“(h) The person has a right to a hearing to challenge the validity of the suspension before the suspension becomes effective. The person must make a written request to the department for such a hearing. If the person wins at the hearing, the person's driving privileges will not be suspended. If the person loses at the hearing, the suspension will remain in effect during any court review of the hearing.

“(i) If the person is issued a temporary driving permit under ORS 813.100, the information provided to the person shall include the number of hours before the driving permit will be effective and the number of days the permit will be effective.

“(j) The information provided to the person shall include the number of days within which a person must request a hearing under ORS 813.410.

“(k) The information provided to the person shall include the number of days within which a hearing under ORS 813.410 will be held.

“(l) The person may possibly qualify for a hardship permit in 30 days if the person fails a test, depending on the person's driving record.”

In this case, Romans read the rights and consequences of refusing a breath test to defendant at the police station after he arrested defendant.9 The issue is whether the obligation stated in ORS 813.100(1) that “the person requested to take the test shall be informed of consequences and rights as described under ORS 813.130” also required the state to prove that defendant—a person with limited English-speaking skills—understood the oral notice of consequence and rights.10

Defendant argues that the plain words of ORS 813.100 suggest that a defendant must be capable of understanding the rights and consequences before the consequences of a refusal can be used against a defendant at trial. ORS 813.100(1) provides that, before a police officer administers a breath test, the driver “shall be informed of consequences and rights as described under ORS 813.130.” (Emphasis added.) Defendant argues that the word “inform” means to “to communicate knowledge to: make acquainted: TELL, ADVISE, ENLIGHTEN,” Webster's Third New Int'l Dictionary 1160 (unabridged ed 2002), something that does not happen when a police officer delivers the rights and consequences in a language that the defendant does not understand. And, according to defendant, when a defendant has not been “informed” under ORS 813.100, his or her refusal to take the breath test is not admissible in a subsequent criminal action, because ORS 813.310 provides that only evidence of a person's refusal “to submit to a chemical test under ORS 813.100 ” is admissible in such a proceeding:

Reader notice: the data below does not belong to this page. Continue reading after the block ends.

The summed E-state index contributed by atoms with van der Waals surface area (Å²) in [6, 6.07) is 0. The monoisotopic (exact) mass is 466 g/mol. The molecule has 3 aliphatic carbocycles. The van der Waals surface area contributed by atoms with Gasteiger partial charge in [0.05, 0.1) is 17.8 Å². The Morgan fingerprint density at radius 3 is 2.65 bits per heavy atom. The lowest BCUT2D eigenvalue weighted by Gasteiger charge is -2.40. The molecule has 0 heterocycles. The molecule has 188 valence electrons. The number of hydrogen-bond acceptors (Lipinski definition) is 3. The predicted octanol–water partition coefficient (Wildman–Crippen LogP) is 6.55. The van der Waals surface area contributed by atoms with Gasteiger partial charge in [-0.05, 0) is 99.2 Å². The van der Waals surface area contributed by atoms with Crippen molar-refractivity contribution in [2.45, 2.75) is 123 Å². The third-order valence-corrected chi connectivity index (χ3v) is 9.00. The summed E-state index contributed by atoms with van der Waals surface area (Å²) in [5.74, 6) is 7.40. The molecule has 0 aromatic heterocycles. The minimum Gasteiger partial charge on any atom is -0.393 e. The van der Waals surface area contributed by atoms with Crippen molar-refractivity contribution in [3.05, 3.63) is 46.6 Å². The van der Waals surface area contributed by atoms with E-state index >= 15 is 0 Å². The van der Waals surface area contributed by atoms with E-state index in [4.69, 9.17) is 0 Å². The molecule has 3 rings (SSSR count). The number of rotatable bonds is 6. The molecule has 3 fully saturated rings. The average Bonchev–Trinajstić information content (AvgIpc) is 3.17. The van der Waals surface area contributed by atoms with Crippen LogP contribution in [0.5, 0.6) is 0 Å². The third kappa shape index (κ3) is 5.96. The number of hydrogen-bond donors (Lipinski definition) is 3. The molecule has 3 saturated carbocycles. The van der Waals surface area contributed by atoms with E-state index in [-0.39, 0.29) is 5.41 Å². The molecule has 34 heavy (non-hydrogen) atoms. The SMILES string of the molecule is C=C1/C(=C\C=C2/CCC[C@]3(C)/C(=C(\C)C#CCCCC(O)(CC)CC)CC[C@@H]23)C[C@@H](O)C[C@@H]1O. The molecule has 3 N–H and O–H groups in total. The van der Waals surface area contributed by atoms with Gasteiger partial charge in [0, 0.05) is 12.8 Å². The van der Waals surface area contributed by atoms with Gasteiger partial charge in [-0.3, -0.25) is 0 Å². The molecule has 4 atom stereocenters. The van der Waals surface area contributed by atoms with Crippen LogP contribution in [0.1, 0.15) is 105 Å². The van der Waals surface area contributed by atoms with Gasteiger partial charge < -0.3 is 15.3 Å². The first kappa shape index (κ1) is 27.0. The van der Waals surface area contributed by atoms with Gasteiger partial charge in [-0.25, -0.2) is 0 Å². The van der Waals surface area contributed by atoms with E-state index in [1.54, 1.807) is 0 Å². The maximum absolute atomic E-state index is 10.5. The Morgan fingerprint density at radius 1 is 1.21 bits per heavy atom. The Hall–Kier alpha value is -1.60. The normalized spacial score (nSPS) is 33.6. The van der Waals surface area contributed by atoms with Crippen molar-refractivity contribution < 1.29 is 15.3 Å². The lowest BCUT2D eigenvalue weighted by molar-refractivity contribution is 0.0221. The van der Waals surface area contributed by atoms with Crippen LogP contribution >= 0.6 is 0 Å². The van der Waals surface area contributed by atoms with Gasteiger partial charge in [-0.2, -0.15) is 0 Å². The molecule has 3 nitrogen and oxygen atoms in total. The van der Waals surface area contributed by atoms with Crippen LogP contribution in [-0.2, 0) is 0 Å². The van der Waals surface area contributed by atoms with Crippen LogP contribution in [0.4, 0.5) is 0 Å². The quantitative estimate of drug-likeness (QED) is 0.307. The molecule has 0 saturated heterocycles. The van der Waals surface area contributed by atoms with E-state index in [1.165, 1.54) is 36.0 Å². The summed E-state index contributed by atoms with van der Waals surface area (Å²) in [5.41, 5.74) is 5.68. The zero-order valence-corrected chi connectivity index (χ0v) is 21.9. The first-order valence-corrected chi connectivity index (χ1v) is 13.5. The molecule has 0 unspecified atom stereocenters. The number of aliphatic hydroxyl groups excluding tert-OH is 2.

“If a person refuses to submit to a chemical test under ORS 813 .100 * * *, evidence of the person's refusal is admissible in any civil or criminal action, suit or proceeding arising out of acts alleged to have been committed while the person was driving a motor vehicle on premises open to the public or the highways while under the influence of intoxicants.”

Defendant contends that that conclusion is bolstered by the implication in ORS 813.320 that a violation of the implied consent law is grounds to exclude otherwise competent evidence in a criminal action for a violation of ORS 813.010 (driving under the influence of intoxicants). ORS 813.320 provides, in part:

“The provisions of the implied consent law, except ORS 813.300[dealing with use of blood alcohol percentages as evidence], shall not be construed by any court to limit the introduction of otherwise competent, relevant evidence in any civil action, suit or proceedings or in any criminal action other than a violation of ORS 813.010 * * *.”

Defendant may be correct that the common understanding and dictionary definition of the word “inform” is, generally, to impart information. However, it is not necessary for us to resolve the parties' dispute about the meaning of that term, because even if the term means what defendant contends, a failure to “inform” a driver in that sense does not result in the exclusion of evidence of his refusal to take the breath test.

Defendant argues that the primary objective of the rights and consequences advice requirement is to coerce an arrestee into taking the breath test, State v. Trenary, 316 Or. 172, 177–78, 850 P.2d 356 (1993) (so stating in context of field sobriety tests), and that the secondary objective is to render a refusal admissible in a DUII trial as evidence of the defendant's guilty mind. See State v. Fish, 321 Or. 48, 56, 893 P.2d 1023 (1995) (state uses evidence of refusal to prove person's belief that results would be incriminating). He contends that neither objective is furthered when the rights and consequences are not provided to the arrestee in a way that the arrestee is capable of understanding. That is, the rights and consequences lose their coercive force if a driver suspected of DUII does not understand them. Likewise, defendant argues, the implication that the driver refused because the driver was cognizant of his or her own guilt is undermined.

We agree that informing a driver of the rights and consequences of refusing to take the breath test in a language that the driver does not understand does not further the legislative goal of coercing that driver to take the test. However, it does not change the probative value of the driver's refusal as evidence of his or her guilt. As long as it is clear that the driver knew that he or she was being asked to take a breath test to measure his or her blood alcohol level—and there is no question that defendant understood that much here—it is reasonable to infer from the fact of the driver's refusal to take that test that the driver believed that he or she would fail it. As this court stated in Fish,